Pandemic recalls Great Recession struggles

Larry Van GuilderAs I see it

The only certainties are death and taxes; the COVID-19 pandemic has lent a macabre twist to that axiom.


The coronavirus has certainly hastened death for thousands worldwide with no end to the misery it’s caused in sight. It has just as certainly pushed a growing collection of state and local governments close to a financial abyss as businesses close and sales and income tax collections plummet.

Yesterday, the Brookings Institution published a report online analyzing the likely immediate effects of the pandemic on state and local governments. Twelve states (Tennessee is not among them) have enacted unbudgeted appropriations or drawn on general revenue funds to assist public health agencies. An increase in health spending and Medicaid is inevitable as the pandemic wears on.

But co-authors Sage Belz and Louise Sheiner noted that, economically, these initiatives will pale beside the needs that will arise from the “coming recession.” Lost jobs are already slashing consumer spending, and sales and income tax revenues will fall off a cliff. They cite as an example the Great Recession of 2008-2009, during which state tax revenues fell by $120 billion, about 9 percent.

The rise in unemployment will necessitate increased spending on unemployment insurance and make more people Medicaid-eligible. The combination of lower tax revenue and increased funding needs will severely strain state and local budgets.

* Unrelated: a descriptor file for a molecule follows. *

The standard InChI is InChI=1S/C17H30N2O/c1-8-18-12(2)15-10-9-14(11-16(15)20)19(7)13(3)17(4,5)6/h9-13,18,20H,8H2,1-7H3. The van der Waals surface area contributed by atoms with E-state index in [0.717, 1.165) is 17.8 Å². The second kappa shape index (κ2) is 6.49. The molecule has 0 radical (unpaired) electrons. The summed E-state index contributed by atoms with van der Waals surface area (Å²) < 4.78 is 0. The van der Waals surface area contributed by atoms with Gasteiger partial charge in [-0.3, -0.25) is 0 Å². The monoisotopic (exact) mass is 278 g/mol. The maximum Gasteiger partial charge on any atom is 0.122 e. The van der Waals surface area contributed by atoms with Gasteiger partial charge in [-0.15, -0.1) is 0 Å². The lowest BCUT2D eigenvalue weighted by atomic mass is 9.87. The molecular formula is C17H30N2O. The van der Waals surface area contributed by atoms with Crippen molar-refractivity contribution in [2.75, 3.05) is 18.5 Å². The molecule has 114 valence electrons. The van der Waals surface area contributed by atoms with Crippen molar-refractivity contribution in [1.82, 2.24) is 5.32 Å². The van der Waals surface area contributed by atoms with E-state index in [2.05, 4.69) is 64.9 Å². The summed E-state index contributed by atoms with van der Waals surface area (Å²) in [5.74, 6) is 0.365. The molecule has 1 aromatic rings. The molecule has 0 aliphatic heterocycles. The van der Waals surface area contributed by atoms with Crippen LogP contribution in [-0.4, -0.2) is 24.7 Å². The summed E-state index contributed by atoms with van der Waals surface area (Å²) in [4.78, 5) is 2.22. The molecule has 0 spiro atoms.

Unlike the federal government, most states cannot operate by running a deficit. Lost revenues must be made up by a combination of decreased spending and increased taxes or fees. Yet it took years following recovery from the 2008-2009 recession for states to rebuild budgets close to the pre-recession levels.

How quickly states and municipalities rebound from the coming recession depends a great deal on the federal government’s actions. The “Families First Coronavirus Response Act,” just passed, increased the federal share of Medicaid by 6.2 percent and gave some relief to state unemployment insurance funds. Additional stimulus programs are in the works, but the shape they will take and how far-reaching they will be remains to be seen.

Party affiliation matters less when state governors survey already squeezed budgets and consider what’s ahead. Some states are better prepared than others for what could be unprecedented “rainy day” needs.

California, for example, has compiled a $20 billion reserve fund. But others, as a recent Politico article noted, “will have to figure out which programs to cut for the first time in years. Illinois, for instance, doesn’t even have a rainy day fund.”

How prepared are we in Tennessee? Early projections were for the state to amass a budget surplus of $1.24 billion by the end of fiscal year 2020 and a rainy day reserve of $1.5 billion (based on the projected budget) at the close of fiscal year 2021.

The pandemic casts doubt on both projections. With 60 percent of state revenue dependent upon sales and use tax revenue, the state’s fiscal outlook will depend on the success of efforts to curb the spread of COVID-19 and the response of the federal government.

Larry Van Guilder is the business/government editor for Knox TN Today.

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